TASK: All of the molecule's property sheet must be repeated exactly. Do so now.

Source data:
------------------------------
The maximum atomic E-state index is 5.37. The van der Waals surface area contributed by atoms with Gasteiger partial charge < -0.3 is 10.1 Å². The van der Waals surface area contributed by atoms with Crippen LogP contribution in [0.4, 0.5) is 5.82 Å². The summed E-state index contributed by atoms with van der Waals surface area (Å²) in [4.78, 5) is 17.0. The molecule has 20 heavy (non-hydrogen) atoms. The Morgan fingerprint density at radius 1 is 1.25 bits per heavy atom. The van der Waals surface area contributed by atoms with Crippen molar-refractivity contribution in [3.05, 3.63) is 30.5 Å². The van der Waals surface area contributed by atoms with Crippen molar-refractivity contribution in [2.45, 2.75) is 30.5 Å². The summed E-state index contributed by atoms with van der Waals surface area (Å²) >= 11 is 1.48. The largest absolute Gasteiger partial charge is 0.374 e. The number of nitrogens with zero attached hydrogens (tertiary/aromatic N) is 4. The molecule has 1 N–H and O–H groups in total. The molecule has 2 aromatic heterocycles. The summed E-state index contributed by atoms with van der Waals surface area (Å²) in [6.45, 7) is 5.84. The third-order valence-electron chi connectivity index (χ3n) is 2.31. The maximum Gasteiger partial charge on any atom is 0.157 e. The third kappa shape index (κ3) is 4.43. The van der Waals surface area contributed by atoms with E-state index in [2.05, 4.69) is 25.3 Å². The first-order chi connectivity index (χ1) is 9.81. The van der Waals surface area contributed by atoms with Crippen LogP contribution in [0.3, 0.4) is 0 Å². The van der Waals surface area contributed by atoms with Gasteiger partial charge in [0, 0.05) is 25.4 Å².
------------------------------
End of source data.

The maximum atomic E-state index is 5.37. The van der Waals surface area contributed by atoms with Gasteiger partial charge < -0.3 is 10.1 Å². The van der Waals surface area contributed by atoms with Crippen LogP contribution in [0.4, 0.5) is 5.82 Å². The summed E-state index contributed by atoms with van der Waals surface area (Å²) in [4.78, 5) is 17.0. The molecule has 20 heavy (non-hydrogen) atoms. The Morgan fingerprint density at radius 1 is 1.25 bits per heavy atom. The van der Waals surface area contributed by atoms with Crippen molar-refractivity contribution in [3.05, 3.63) is 30.5 Å². The van der Waals surface area contributed by atoms with Crippen molar-refractivity contribution in [2.45, 2.75) is 30.5 Å². The summed E-state index contributed by atoms with van der Waals surface area (Å²) >= 11 is 1.48. The largest absolute Gasteiger partial charge is 0.374 e. The number of nitrogens with zero attached hydrogens (tertiary/aromatic N) is 4. The molecule has 1 N–H and O–H groups in total. The molecule has 2 aromatic heterocycles. The summed E-state index contributed by atoms with van der Waals surface area (Å²) in [6.45, 7) is 5.84. The third-order valence-electron chi connectivity index (χ3n) is 2.31. The maximum Gasteiger partial charge on any atom is 0.157 e. The third kappa shape index (κ3) is 4.43. The van der Waals surface area contributed by atoms with E-state index in [2.05, 4.69) is 25.3 Å². The first-order chi connectivity index (χ1) is 9.81. The van der Waals surface area contributed by atoms with Crippen LogP contribution in [0.3, 0.4) is 0 Å². The van der Waals surface area contributed by atoms with Gasteiger partial charge in [0, 0.05) is 25.4 Å².